State College Bird Club

February 22, 2017

State College Bird Club Meeting, February 22, 2017

Presiding: Diane Bierly

Recording: Debra Grim

Attendees: 37

Checklist:  xx species reported


Treasurer report (Jean Miller): $167 in January

Field trips:

Karl Streidieck brought a raven’s nest to the meeting constructed from barbed wire. (See attached photo taken by Susan Smith.)

Laura Jackson has bird-friendly coffee for sale, grown by Honduran coffee farmer Emilio Garcia.

Greg Grove is offering copies of Birding in Central Pennsylvania for $7.

Tussey Mountain Hawk Watch, the best Golden Eagle site in the Appalachians, will be staffed from this weekend (February 25) until the end of April. Days with south or southeast winds are usually the best.

The second annual Earth Day Birding Classic will be held April 22-23, noon to noon. This fundraising event is cosponsored by the Environmental Studies program at Penn State Altoona and Juniata Valley Audubon Society. To participate, register your team by April 15 at

Next meeting: March 22: Former Bird Club President Nick Kerlin will present information regarding the ongoing bird banding project at the Penn State Arboretum.


Speaker: Clay Lutz, Wildlife Diversity Biologist for the Pennsylvania Game Commission’s Southcentral Region.

Clay’s primary responsibility at the PGC is to improve wildlife habitat for species of greatest conservation need by providing technical assistance to private landowners. He majored in Ecology and in Environmental Science at Juniata College, where he researched the nesting ecology of map turtles. Clay is pursuing a Master’s in Wildlife Science at Penn State.

Barn Owls, although globally distributed (even found on remote islands), are rare and declining in number. Their preferred habitat in Pennsylvania are grasslands and farms. They nest in structures; there are no recent records of Barn Owls in Pennsylvania nesting in natural cavities. The PA Breeding Bird Atlas shows that this species is restricted mainly to the southeast and southcentral portions of the state.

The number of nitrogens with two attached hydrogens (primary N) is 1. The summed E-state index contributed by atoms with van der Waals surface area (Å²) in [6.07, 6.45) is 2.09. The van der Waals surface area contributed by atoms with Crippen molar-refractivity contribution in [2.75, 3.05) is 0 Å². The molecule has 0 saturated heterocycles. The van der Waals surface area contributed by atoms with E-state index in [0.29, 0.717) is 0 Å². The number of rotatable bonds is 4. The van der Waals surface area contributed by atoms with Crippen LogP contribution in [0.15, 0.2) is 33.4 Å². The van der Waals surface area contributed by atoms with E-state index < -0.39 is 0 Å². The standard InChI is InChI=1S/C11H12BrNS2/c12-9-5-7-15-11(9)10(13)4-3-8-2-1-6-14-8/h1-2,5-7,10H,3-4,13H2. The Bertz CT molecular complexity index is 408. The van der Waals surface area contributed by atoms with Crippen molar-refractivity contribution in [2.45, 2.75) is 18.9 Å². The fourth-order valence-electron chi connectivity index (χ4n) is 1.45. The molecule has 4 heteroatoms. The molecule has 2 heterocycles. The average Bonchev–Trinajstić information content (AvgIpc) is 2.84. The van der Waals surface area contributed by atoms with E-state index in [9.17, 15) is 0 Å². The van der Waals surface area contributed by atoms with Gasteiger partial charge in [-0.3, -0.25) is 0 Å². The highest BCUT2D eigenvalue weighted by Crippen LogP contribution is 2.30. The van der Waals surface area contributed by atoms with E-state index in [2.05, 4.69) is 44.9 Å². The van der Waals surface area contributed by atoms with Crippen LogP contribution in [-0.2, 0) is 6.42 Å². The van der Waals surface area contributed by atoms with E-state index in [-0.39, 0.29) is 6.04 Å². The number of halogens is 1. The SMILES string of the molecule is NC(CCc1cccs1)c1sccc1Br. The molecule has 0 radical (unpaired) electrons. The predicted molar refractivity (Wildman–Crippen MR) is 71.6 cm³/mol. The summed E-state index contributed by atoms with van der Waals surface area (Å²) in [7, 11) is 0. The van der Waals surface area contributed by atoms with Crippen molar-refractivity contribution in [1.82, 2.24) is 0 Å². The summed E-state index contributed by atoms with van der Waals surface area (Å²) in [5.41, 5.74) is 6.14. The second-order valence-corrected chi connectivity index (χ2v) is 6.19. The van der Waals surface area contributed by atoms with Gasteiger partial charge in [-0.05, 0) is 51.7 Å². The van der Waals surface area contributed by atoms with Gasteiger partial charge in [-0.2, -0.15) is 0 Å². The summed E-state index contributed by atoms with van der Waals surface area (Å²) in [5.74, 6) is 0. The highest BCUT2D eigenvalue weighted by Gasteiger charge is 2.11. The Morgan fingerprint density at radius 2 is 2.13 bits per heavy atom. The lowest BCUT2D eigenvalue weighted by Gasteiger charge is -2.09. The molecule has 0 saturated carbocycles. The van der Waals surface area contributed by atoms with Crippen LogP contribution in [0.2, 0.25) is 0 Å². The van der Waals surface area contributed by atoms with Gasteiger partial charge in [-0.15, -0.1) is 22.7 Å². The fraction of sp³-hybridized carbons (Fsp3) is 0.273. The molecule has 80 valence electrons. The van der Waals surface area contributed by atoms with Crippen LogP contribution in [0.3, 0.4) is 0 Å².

The reason for the decline is habitat loss, as agricultural land use is changing from pasture to corn and soybeans. A conservation initiative of 2005 calls for:
1.    Secure nesting and foraging habitat, which includes provision of nest boxes.
2.    Assessment of Barn Owl distribution and abundance, implemented by checks of known nest sites and searches for reports of new nests.
3.    Evaluation of habitat use and food resources. Pellet analysis shows that 75% of the diet consists of meadow voles, and 95% is grassland mammals. Farm fields tend to be too bare to provide these needs. Plentiful food initiates nesting.
4.    Improvement of nesting and foraging habitat. This involves conversations with landowners. Farmers are often too busy for this, but they are receptive because they value Barn Owls.
5.    Assessment of dispersal and lifespan, which averages about 15 months for Barn Owls. One banded owl, however, reached five years of age. Of more than 950 banded nestlings, only 64 were known to return to the same area as adults. One owl banded in Aden Troyer’s hometown in Ohio was later found in Juniata County, and the body of one Pennsylvania Barn Owl was recovered from a Florida beach, but the median dispersal distance appears to be about 73 miles, in no particular direction. It is thought that the juveniles remain in their parents’ territory until fall.

Barn Owl necropsies have not regularly checked for West Nile Virus, but this may be added to the procedure in future.

The top predator of Barn Owls is the Great Horned Owl. Increasing the forest area near farms increases the likelihood of Great Horned Owl attacks. However, nonhuman predators rarely are the cause of heavy losses in populations of prey. For example, news reports that hawks are eating all the grouse and other game animals in Huntingdon County are unlikely to be true. The number one cause of death in Barn Owls appears to be starvation.

Higher commodity prices has resulted in fewer renewals of CREP programs, which has impacted the habitat for Barn Owls.

Nest boxes do not have a recommended minimum distance above the ground, but probably higher locations are safer from nest predators. Barn activity does not generally seem to disturb nesting Barn Owls.
If food is abundant, Barn Owl families can share territory.

Hacking has not been tried as a method to increase populations, but is considered risky.

We don’t actually know what the baseline population for Barn Owls is. They became plentiful in the mid-twentieth century because of farming practices that favored them, but now they are struggling, as are other grassland species.

Minutes by Debra Grim